What is care and who is paying for it?
Valuing care and care work does not simply mean attributing care work more monetary value. To really achieve change, we must go so much further.
As the world becomes seemingly more uncaring, the calls for people to be more compassionate and empathetic towards one another—in short, to care more—become ever-more vocal. The Care Crisis challenges the idea that people ever stopped caring, but also that the deep and multi-faceted crises of our time will be solved by simply (re)instilling the virtues of empathy. There is no easy fix.
In this groundbreaking book, Emma Dowling charts the multi-faceted nature of care in the modern world, from the mantras of self-care and what they tell us about our anxieties, to the state of the social care system. She examines the relations of power that play profitability and care off in against one another in a myriad of ways, exposing the devastating impact of financialisation and austerity.
The Care Crisis enquires into the ways in which the continued off-loading of the cost of care onto the shoulders of underpaid and unpaid realms of society, untangling how this off-loading combines with commodification, marketisation and financialisation to produce the mess we are living in. The Care Crisis charts the current experiments in short-term fixes to the care crisis that are taking place within Britain, with austerity as the backdrop. It maps the economy of abandonment, raising the question: to whom care is afforded? What would it mean to seriously value care?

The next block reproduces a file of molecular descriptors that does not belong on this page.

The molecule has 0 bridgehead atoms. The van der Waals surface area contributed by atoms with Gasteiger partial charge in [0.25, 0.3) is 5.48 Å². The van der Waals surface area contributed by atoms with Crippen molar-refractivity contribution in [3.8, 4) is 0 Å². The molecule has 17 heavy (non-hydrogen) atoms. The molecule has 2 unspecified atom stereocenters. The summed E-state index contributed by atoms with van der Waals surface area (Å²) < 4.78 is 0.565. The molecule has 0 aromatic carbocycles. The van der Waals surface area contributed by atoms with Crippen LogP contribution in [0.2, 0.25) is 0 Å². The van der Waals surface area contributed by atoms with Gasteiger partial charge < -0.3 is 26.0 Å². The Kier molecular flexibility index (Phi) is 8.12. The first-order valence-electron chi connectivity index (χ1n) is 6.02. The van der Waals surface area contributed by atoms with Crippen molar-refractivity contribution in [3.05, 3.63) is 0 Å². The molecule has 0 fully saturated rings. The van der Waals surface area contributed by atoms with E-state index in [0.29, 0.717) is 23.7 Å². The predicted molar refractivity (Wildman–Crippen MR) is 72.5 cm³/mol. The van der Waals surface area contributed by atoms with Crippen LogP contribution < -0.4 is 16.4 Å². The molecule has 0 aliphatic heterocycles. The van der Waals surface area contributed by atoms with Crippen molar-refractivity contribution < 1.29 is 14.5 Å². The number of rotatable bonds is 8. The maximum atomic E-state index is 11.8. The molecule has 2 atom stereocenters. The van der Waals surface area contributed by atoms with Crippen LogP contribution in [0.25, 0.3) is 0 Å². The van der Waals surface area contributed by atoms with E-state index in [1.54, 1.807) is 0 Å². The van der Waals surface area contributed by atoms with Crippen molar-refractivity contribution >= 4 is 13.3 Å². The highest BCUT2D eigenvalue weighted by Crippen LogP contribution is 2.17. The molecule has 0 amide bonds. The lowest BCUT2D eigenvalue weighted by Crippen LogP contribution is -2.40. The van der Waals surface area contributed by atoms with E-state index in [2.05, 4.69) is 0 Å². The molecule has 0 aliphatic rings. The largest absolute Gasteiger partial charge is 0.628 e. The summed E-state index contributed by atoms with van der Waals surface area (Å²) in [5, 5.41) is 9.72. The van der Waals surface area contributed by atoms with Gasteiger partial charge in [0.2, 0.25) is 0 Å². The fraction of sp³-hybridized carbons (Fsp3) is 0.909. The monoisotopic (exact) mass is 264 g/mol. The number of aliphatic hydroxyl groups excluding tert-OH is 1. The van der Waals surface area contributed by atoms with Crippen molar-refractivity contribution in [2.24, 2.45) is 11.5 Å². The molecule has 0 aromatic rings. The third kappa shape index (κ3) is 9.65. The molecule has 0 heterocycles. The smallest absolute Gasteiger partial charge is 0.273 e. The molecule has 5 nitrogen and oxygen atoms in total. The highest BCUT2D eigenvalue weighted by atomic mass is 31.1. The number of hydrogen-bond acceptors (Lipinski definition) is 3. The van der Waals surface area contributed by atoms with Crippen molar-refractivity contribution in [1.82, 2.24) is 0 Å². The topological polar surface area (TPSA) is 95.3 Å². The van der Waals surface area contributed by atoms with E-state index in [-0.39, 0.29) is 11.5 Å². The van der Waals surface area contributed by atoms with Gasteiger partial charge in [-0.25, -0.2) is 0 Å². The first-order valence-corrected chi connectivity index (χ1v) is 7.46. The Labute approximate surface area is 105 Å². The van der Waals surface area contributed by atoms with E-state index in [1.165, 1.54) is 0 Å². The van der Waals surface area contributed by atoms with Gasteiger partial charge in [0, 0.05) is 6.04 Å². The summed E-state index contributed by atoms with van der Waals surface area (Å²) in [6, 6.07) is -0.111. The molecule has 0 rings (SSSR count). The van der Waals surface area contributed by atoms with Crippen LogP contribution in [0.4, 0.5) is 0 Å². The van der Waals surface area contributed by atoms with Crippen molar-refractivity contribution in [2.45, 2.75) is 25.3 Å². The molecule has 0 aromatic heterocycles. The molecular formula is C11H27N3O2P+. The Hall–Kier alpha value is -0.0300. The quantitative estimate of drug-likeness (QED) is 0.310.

What People Are Saying
“Emma Dowling has written a book for our times: a meditation on care, its burdens and its possibilities. Dowling deftly weaves together theories of care with empirical interviews in order to understand how and why we care and the ways in which care can be the basis for radical politics in this time of crisis.” Akwugo Emejulu